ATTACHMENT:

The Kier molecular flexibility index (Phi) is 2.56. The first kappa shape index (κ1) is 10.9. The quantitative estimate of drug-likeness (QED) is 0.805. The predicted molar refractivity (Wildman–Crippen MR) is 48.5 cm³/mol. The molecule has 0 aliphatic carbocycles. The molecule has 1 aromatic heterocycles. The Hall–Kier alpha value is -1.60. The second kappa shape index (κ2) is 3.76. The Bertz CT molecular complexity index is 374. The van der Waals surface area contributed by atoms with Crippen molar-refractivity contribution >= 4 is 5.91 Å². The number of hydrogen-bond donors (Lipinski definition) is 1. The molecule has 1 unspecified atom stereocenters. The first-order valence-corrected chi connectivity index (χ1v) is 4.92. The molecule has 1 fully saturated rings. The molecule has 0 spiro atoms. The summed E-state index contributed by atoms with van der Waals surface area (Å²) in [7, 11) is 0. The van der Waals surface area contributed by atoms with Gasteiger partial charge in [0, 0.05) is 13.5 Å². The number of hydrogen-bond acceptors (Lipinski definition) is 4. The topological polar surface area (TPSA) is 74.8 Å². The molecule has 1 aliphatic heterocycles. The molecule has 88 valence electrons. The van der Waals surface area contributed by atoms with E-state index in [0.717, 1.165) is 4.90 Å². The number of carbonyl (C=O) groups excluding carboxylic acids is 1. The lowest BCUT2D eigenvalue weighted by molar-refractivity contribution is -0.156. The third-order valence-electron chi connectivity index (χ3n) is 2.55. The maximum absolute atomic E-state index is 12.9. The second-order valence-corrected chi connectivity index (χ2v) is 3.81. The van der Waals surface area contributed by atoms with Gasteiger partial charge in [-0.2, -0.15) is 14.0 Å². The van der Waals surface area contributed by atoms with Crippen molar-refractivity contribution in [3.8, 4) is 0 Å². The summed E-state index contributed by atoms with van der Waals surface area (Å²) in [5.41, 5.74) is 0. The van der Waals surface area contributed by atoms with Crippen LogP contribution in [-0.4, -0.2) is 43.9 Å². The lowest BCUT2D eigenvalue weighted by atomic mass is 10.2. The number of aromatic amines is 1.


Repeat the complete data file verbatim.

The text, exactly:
The Kier molecular flexibility index (Phi) is 2.56. The first kappa shape index (κ1) is 10.9. The quantitative estimate of drug-likeness (QED) is 0.805. The predicted molar refractivity (Wildman–Crippen MR) is 48.5 cm³/mol. The molecule has 0 aliphatic carbocycles. The molecule has 1 aromatic heterocycles. The Hall–Kier alpha value is -1.60. The second kappa shape index (κ2) is 3.76. The Bertz CT molecular complexity index is 374. The van der Waals surface area contributed by atoms with Crippen molar-refractivity contribution >= 4 is 5.91 Å². The number of hydrogen-bond donors (Lipinski definition) is 1. The molecule has 1 unspecified atom stereocenters. The first-order valence-corrected chi connectivity index (χ1v) is 4.92. The molecule has 1 fully saturated rings. The molecule has 0 spiro atoms. The summed E-state index contributed by atoms with van der Waals surface area (Å²) in [7, 11) is 0. The van der Waals surface area contributed by atoms with Gasteiger partial charge in [0, 0.05) is 13.5 Å². The number of hydrogen-bond acceptors (Lipinski definition) is 4. The topological polar surface area (TPSA) is 74.8 Å². The molecule has 1 aliphatic heterocycles. The molecule has 88 valence electrons. The van der Waals surface area contributed by atoms with E-state index in [0.717, 1.165) is 4.90 Å². The number of carbonyl (C=O) groups excluding carboxylic acids is 1. The lowest BCUT2D eigenvalue weighted by molar-refractivity contribution is -0.156. The third-order valence-electron chi connectivity index (χ3n) is 2.55. The maximum absolute atomic E-state index is 12.9. The second-order valence-corrected chi connectivity index (χ2v) is 3.81. The van der Waals surface area contributed by atoms with Gasteiger partial charge in [-0.2, -0.15) is 14.0 Å². The van der Waals surface area contributed by atoms with Crippen molar-refractivity contribution in [3.8, 4) is 0 Å². The summed E-state index contributed by atoms with van der Waals surface area (Å²) in [5.41, 5.74) is 0. The van der Waals surface area contributed by atoms with Crippen LogP contribution in [-0.4, -0.2) is 43.9 Å². The lowest BCUT2D eigenvalue weighted by atomic mass is 10.2. The number of aromatic amines is 1.